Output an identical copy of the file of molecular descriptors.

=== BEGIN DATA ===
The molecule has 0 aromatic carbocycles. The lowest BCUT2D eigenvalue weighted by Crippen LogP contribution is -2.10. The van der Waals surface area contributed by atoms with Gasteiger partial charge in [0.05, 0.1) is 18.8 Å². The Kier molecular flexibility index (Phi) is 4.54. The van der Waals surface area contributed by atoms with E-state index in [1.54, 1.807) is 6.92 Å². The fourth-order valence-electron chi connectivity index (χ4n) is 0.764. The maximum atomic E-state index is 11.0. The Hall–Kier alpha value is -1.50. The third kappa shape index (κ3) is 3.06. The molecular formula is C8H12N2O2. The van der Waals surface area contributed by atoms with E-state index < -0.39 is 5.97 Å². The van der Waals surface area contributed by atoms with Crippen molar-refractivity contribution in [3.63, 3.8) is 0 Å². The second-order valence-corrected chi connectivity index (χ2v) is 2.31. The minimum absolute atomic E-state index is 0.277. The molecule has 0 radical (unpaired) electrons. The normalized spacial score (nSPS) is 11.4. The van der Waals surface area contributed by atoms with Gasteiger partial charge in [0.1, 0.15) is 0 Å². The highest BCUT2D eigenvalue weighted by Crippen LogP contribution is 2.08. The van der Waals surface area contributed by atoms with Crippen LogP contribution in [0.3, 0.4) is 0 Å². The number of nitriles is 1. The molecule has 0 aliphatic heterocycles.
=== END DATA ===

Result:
The molecule has 0 aromatic carbocycles. The lowest BCUT2D eigenvalue weighted by Crippen LogP contribution is -2.10. The van der Waals surface area contributed by atoms with Gasteiger partial charge in [0.05, 0.1) is 18.8 Å². The Kier molecular flexibility index (Phi) is 4.54. The van der Waals surface area contributed by atoms with E-state index in [1.54, 1.807) is 6.92 Å². The fourth-order valence-electron chi connectivity index (χ4n) is 0.764. The maximum atomic E-state index is 11.0. The Hall–Kier alpha value is -1.50. The third kappa shape index (κ3) is 3.06. The molecular formula is C8H12N2O2. The van der Waals surface area contributed by atoms with E-state index < -0.39 is 5.97 Å². The van der Waals surface area contributed by atoms with Crippen molar-refractivity contribution in [3.63, 3.8) is 0 Å². The second-order valence-corrected chi connectivity index (χ2v) is 2.31. The minimum absolute atomic E-state index is 0.277. The molecule has 0 radical (unpaired) electrons. The normalized spacial score (nSPS) is 11.4. The van der Waals surface area contributed by atoms with Gasteiger partial charge in [0.1, 0.15) is 0 Å². The highest BCUT2D eigenvalue weighted by Crippen LogP contribution is 2.08. The van der Waals surface area contributed by atoms with Crippen LogP contribution in [0.3, 0.4) is 0 Å². The number of nitriles is 1. The molecule has 0 aliphatic heterocycles.